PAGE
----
If you are a new lawyer, starting a practice is a fundamentally different project than if you have been practicing for a while and already know what you are doing as a lawyer. It is much harder. In fact, you are far better off not trying to start a part-time practice if you just graduated from law school. (This is true whether or not you plan to practice part time.)
On the other hand, if you just said “Screw you, Sam, I’m doing it anyway” to yourself while reading that last paragraph, good. With that kind of attitude, you stand a fighting chance.
The single-most-important thing about starting a part-time law practice is the single-most-important thing about starting a full-time law practice: don’t half-ass it. You need to dive in, headfirst, and work you butt off with whatever time you have for your practice. Learning to be a lawyer is really really hard, and starting a business is really really hard. You cannot wait for business to come to you or drag your feet on tasks that are new to you. For a while, at least, part-time for you will probably mean full time, on top of whatever else you are doing.
Suck it up, lose some sleep, and work your tail off, and with a lot of hard work and a little luck, you can make it work.
Cutting back to part-time practice as an experienced lawyer
Everything is easier when you already know what you are doing and you have a reputation to build on. If you are an experienced lawyer (say 10+ years in practice), you will probably have a much easier time building a part-time practice.
You may be doing this for a couple of different reasons. Maybe you want to cut back at your day job in order to build a practice you can transition to, whether or not it stays part time. Or, maybe you have young kids and you and your spouse agree that one of you should pick them up from school. Or your dog needs more attention. Whatever.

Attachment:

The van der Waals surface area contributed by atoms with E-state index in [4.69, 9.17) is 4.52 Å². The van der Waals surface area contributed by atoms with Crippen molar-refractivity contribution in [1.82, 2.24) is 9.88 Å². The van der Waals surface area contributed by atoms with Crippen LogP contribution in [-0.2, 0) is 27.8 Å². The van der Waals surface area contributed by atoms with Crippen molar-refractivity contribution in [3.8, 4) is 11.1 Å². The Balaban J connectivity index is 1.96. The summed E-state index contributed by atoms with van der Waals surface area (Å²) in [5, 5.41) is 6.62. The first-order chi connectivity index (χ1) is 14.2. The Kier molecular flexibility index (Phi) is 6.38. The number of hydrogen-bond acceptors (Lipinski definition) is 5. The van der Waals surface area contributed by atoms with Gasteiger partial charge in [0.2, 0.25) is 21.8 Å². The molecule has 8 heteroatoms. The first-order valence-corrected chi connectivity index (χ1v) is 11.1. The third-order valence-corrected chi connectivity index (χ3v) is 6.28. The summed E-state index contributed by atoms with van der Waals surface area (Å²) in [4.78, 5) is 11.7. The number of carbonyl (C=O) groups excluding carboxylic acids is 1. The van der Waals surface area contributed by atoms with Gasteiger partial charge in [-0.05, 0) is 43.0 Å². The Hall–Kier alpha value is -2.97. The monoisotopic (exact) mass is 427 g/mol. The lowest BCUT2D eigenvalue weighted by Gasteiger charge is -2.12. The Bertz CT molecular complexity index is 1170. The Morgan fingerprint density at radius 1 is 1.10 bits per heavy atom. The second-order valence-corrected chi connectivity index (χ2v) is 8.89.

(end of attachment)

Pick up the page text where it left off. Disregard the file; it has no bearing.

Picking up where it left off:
Here, I think it is especially important to decide what part-time means for you, and carefully plan your business around that time commitment. Unlike the new lawyer, your problem will be learning to say no to more work than you want to take on. If you never want to have more than a part-time practice, pay special attention to the next section.
If everything goes as planned, your part-time law practice will eventually start demanding more than its fair share of your time. When this happens, you have a choice. You can grow your practice, probably by going with the momentum, taking on more clients, and going full-time. Or, you can find a way to stop your practice from growing in size or time commitment, probably by limiting the number of clients you have or raising your rate to keep price-sensitive clients from hiring you, or some other solution. Limiting your clients by setting a limit on the number of clients you will take can be risky, though. If referral sources get wind of the fact that your client list is “full,” they may stop referring business to you altogether. Just tell them you are always interested in meeting potential clients, and that if you cannot help someone, you will make sure they find a lawyer who can.
If you start getting busier and want to go full-time, just do it. As soon as you can justify quitting your EDJ, quit, and never look back. But if all you want is a part-time practice, you can have it. It will take a while to figure out the right mix of marketing, fee structure, and the number and size of clients you need to have to maintain your practice at its idea size, but you can do it. Just be strategic about it.